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Tuesday, August 19, 2008

Swap Spreads, Bank Failures: Worst is Yet to Come

So despite the largest and most aggressive rate cutting campaign in history and despite a full alphabet soup of new, fancy liquidity measures, swap spreads continue to rise…

Can you say, “Uh oh! Something somewhere is about to go KABOOM?!”

Oh, and Libor traded at 2.81 percent today and that approaches the widest levels attained last August when the wheels came off Bear Stearns…

The difference between the rate banks charge for three-month dollar loans relative to the overnight indexed swap rate, the Libor-OIS spread widened to 78 basis points. That’s a lot and the worst level since May 2nd.

Five-Year Swap Spread Tops 100 on Risk Aversion: Chart of Day: “Interest-rate derivatives are showing that investors are preparing for another round of turmoil in credit markets amid renewed concern that the U.S. will have to bail out Fannie Mae and Freddie Mac.

``Risk aversion is continuing in the market,'' said Suvrat Prakash, an interest-rate strategist in New York at BNP Paribas Securities Corp., a unit of France's largest bank. ``These firms really may very well be closer to insolvency than we thought.''

The CHART OF THE DAY shows the five-year interest rate swap spread rising above 100 basis points in the past year ahead of the unwinding of structured investment vehicles, the collapse of Bear Stearns Cos., the seizure of IndyMac Bancorp Inc. and now mounting concern that the two-largest U.S. mortgage finance companies may need to be propped up by the federal government. The spread is the premium charged over Treasury yields to exchange floating for fixed-rate payments.

The U.S. plans to recapitalize Fannie and Freddie with taxpayer money if they fail to raise enough equity from private investors, Barron's said on Aug. 16, citing a person in the Bush administration it didn't identify. Treasury Secretary Henry Paulson, who on July 31 received authority from Congress to help the companies if needed, has said a bailout won't be necessary.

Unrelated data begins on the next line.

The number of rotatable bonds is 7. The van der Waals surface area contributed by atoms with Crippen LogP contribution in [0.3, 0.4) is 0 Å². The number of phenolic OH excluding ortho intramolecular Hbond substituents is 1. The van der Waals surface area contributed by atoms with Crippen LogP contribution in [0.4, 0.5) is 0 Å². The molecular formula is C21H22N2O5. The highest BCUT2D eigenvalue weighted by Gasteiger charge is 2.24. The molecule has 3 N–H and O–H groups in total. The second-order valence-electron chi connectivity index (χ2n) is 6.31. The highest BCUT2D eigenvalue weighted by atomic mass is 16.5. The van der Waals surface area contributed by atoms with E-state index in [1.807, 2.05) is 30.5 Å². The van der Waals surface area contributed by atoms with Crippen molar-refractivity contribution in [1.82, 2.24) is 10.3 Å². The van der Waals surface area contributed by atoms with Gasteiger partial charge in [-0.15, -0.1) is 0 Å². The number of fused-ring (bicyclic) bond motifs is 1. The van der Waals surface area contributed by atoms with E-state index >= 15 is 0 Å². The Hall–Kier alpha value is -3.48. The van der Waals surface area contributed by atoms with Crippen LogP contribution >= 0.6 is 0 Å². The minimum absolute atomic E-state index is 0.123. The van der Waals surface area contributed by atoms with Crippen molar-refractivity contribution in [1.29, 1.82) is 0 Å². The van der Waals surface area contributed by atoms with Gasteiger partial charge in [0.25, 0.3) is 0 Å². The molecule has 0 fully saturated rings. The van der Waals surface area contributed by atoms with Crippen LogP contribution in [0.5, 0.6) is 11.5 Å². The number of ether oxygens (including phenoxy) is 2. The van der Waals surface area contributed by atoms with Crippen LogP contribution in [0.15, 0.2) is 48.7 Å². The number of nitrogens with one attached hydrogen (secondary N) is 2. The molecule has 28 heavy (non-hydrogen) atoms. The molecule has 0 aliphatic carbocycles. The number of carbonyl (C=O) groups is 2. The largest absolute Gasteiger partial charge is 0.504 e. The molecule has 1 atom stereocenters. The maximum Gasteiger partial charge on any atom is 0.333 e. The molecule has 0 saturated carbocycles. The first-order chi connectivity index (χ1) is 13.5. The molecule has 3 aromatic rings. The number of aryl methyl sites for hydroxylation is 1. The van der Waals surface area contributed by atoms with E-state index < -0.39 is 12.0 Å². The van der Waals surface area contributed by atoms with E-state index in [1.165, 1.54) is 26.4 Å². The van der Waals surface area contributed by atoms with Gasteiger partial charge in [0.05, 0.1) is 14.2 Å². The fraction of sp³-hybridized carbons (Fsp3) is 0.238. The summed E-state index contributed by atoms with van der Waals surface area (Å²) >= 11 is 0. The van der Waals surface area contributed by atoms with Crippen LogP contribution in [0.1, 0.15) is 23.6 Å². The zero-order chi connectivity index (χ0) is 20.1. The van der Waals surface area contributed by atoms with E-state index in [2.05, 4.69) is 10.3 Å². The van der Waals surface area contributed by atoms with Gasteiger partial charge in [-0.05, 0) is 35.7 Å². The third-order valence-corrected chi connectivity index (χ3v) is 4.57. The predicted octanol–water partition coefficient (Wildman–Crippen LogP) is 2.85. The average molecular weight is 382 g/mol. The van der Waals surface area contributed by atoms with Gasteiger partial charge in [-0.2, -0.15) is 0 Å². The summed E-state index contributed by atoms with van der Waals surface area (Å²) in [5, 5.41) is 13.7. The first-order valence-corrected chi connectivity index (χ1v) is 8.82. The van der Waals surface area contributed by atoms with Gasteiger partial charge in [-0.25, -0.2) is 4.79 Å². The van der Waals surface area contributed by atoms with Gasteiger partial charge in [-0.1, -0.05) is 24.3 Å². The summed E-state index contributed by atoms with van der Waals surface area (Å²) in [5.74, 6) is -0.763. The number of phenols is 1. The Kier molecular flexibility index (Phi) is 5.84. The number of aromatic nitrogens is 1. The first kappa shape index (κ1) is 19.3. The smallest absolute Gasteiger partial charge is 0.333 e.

The five-year swap spread traded at more than 104 basis points late yesterday. The spread moved above 100 on July 17 for the first time since March, then retreated later in the month. The spread peaked at 116 basis points on March 6, the most since at least 1988, when Bloomberg began compiling data.

Swap spread movements usually reflect changing perceptions of credit risk and expectations of Libor. Swap rates are higher than Treasury yields in part because the floating payments are based on interest rates that contain credit risk, such as the London Interbank Offered Rate, or Libor.”

What? Why? How could this be?

Large U.S. Banks May Fail Amid Recession, Rogoff Says (Update2): “Credit market turmoil has driven the U.S. into a recession and may topple some of the nation's biggest banks, said Kenneth Rogoff, former chief economist at the International Monetary Fund.

``The worst is yet to come in the U.S.,'' Rogoff said in an interview in Singapore today. ``The financial sector needs to shrink; I don't think simply having a couple of medium-sized banks and a couple of small banks going under is going to do the job.''

Freddie Mac and Fannie Mae ``should have been closed down 10 years ago,'' he said. ``They need to be nationalized, the equity holders should lose all their money. Probably we need to guarantee the bonds, simply because the U.S. has led everyone into believing they would guarantee the bonds.''

Oh. Gotcha. The worst is yet to come…

Come on... did you REALLY think the greatest credit bubble EVER would end with JUST a 20% decline in real estate and stock prices?

Related Posts:
Credit Crunch, Bank Failures, Moral Hazard and Adverse Selection
Regional Banks: Dead Men Walking


HeadlineCharts said...

Hi, did you see Brian Westbury's op ed in the WSJ today. All about inflation. It was a great article with terrific information, but didn't address the fact that bond rates don't agree with his assessment. Also the ECRI leading inflation indicators for the US confirm that inflation is not the problem.

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